Every major track has a Gamming Official at their location and judges for infractions and oversite, so what are they saying? Wouldn’t the appropriate and prudent thing be to put a hold on the payouts until an initial investigation has been concluded. Let’s compare this situation to NASCAR for the sake of discussion. The winning car goes off at say 7-1. At the post-race inspection the gas tank is found to be over the limit or another of the race’s drivers puts in a complaint about dirty driving by the race winner. Do the bookies pay out the 7-1 on the winning car immediately or wait till the investigation is concluded? Why would the customer dollars held up by NASCAR be any different than the harness racing customer dollars? The answer being pitched to us is “Because it’s always been done this way.”

With technology today the race, video and tote information is available with a few keystrokes. Of course, this assumes the investigatory programming was done up front and the Gamming Commission’s representative has been properly trained. Both the state and the track are taking dollars from the betting public out of the betting pools shouldn’t we expect both quicker and better.

All in all this is another black eye for our sport. Let’s compare other sports. In American football there is a laser line across the first down line and the end zone, in baseball there is a laser box shown around the plate strike zone. So how has our oversite helped us? My guess is NOT MUCH. All in all I believe it’s time for a federal program and oversite. Enough is enough. Get the adults in the room.

David Perry / Dearborn, MI

Right of exclusion tested again?

I have indicated throughout my career the importance of racetrack owners implementing their court proven “Right of Exclusion.” This policy supplants the historically non-existent effort by our regulators to implement the rules regarding fraud and misrepresentation thus allowing trainers and owners to circumvent major suspensions by simply naming a beard (fraudulent) trainer or owner on their entries.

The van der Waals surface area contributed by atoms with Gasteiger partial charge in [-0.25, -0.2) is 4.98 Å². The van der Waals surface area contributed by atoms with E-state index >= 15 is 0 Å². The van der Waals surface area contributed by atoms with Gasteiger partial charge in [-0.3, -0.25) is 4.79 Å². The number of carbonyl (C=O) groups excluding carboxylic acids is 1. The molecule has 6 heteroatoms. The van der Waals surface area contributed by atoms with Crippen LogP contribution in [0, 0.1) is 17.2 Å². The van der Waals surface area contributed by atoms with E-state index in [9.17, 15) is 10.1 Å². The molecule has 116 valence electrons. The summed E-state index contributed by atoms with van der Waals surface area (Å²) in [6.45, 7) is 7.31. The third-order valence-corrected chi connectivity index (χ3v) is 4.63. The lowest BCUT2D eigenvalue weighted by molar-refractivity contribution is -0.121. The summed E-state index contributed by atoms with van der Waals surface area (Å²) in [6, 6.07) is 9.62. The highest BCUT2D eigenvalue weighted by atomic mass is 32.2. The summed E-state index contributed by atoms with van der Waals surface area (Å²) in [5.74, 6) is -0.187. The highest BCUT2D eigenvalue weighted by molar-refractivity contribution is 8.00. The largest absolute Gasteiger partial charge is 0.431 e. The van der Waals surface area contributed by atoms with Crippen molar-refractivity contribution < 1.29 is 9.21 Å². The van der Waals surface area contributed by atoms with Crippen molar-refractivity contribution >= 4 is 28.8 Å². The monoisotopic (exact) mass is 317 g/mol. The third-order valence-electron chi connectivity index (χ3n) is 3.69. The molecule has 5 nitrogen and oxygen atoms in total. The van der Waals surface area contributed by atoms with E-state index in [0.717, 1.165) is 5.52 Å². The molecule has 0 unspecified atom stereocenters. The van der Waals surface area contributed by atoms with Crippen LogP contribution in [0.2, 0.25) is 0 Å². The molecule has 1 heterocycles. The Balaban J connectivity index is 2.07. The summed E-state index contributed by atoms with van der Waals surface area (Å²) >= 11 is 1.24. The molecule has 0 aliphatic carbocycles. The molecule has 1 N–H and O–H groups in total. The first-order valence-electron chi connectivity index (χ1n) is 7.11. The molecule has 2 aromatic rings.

With some exceptions this has been the norm for decades until Jeff Gural attempting to address our poor regulation and public perception cut the mile for all racetrack owners to apply their “Right of Exclusion.”

The “Right of Exclusion” allows privately owned racetracks to deny a trainer, his agents and partners the right to participate if it is deemed not to be in the facilities best business interest.

Some believe utilizing this policy creates an adversarial relationship with our regulating agencies when it is simply a matter of the racetrack exercising a right that commissions do not have in their tack room.

One would expect legitimate trainers and owners to heartly support this policy as they regularly express their indignation when suspended individuals enter horses listing a false trainer and witness these horses ship in trailers with the suspended individuals name emblazoned on the side. Adding to this industry crisis are the owners that engage these unethical trainers. These corrupt issues are driving legitimate owners and trainers out of the business.

The “Right of Exclusion” is an overt display that assuredly informs our participants and patrons that integrity is a priority.

I’m sure everyone reading this article has some knowledge of the suspicious medication issues surrounding 2018 and 2021 Kentucky Derbies.